U.S. Government Grants Quench Thirsty Health and Fitness Programs
A rainbow has sprung from the ongoing storm of budget cuts that has swirled around physical education (PE) in U.S. schools for the past decade: In early October, the U.S. Department of Education announced that 256 school districts and other organizations will receive a record $59 million from the Carol M. White Physical Education for Progress (PEP) Program for school year 2003-2004. PEP grants provide funds directly to schools to purchase sports/fitness equipment and train teachers to apply innovative PE programs in schools and communities.
“We are very pleased with the large number of grants awarded this year,” said Tom Cove, vice president of government affairs for the Sporting Goods Manufacturers Association (SGMA) International. “SGMA, along with P.E.4LIFE, decided several years ago to focus on revitalizing physical education in America, and the growth of the PEP program reflects how we are accomplishing our goal. These grants represent real money getting into schools and communities.”
This year’s grant awards, which were awarded to communities across 45 states and territories, range from $28,230 to $570,000. PEP funding will be spent on a wide array of sports products, including pedometers, heart rate monitors, fitness assessment technology, inline skates, climbing walls, cross-country skis, treadmills and traditional sports equipment.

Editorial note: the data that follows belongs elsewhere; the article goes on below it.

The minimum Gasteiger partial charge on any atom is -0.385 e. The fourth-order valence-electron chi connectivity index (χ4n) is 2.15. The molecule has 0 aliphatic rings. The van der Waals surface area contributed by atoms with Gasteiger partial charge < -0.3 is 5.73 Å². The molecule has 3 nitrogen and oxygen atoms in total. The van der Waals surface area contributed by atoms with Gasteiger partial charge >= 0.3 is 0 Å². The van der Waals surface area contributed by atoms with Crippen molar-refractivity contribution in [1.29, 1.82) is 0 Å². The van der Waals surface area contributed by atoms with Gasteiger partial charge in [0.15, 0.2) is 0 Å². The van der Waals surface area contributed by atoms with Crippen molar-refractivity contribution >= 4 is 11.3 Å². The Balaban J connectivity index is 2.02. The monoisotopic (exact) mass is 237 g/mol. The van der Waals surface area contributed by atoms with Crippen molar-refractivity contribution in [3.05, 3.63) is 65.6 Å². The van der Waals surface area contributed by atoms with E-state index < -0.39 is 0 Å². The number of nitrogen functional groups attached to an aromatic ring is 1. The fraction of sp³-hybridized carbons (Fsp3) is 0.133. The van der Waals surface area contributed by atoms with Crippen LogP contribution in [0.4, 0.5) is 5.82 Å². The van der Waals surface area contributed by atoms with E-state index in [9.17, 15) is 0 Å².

For the first time the Department of Education created a special category for “Novice” organizations. This “Novice” component focused on awarding grants to small public schools, private schools, faith-based organizations and community-based organizations. More than 105 novice grants were awarded, all to organizations that had not previously secured federal funding.
The vast majority of PEP recipients are local school districts, but several YMCAs and Girls and Boys Clubs were also provided grant funding. These community-based organizations provide physical education in school districts with no PE teachers or facilities.
SGMA International is currently lobbying Congress to secure additional monies for future PEP funding cycles. Congress is likely to finalize next year’s PEP appropriation within the next 60 days.
For more info on PEP and a list of PEP recipients visit the Department of Education Web site for PEP at www.ed.gov/programs/whitephysed/awards.html.
Good news for the health of Americans: The U.S. Department of Health & Human Services (USHHS) has awarded 12 grants totaling $13.7 million to help reduce the burden of obesity, overweight, asthma and diabetes—and address the related risk factors of physical inactivity, poor nutrition and tobacco use.
The grants are funded under a new USHHS program, Steps to a HealthierUS, which aims to help Americans live longer, better and healthier lives. Funds will be used to implement community action plans that target a variety of populations, including people of low income, the disabled, youth, senior citizens, the uninsured and underinsured, and people at high risk.
Examples of funded programs include organized community interventions, such as walking programs; environmental interventions, such as increased healthy food choices in schools; and educational interventions, like coordinated school health programs. Partners include departments of education and health, various other government agencies, school districts, health care providers, national and local health organizations, faith-based agencies, private-sector groups, and academic institutions. Six programs include a YMCA partner.
For more information about government fitness grants and the HealthierUS program, see www.healthierus.gov.
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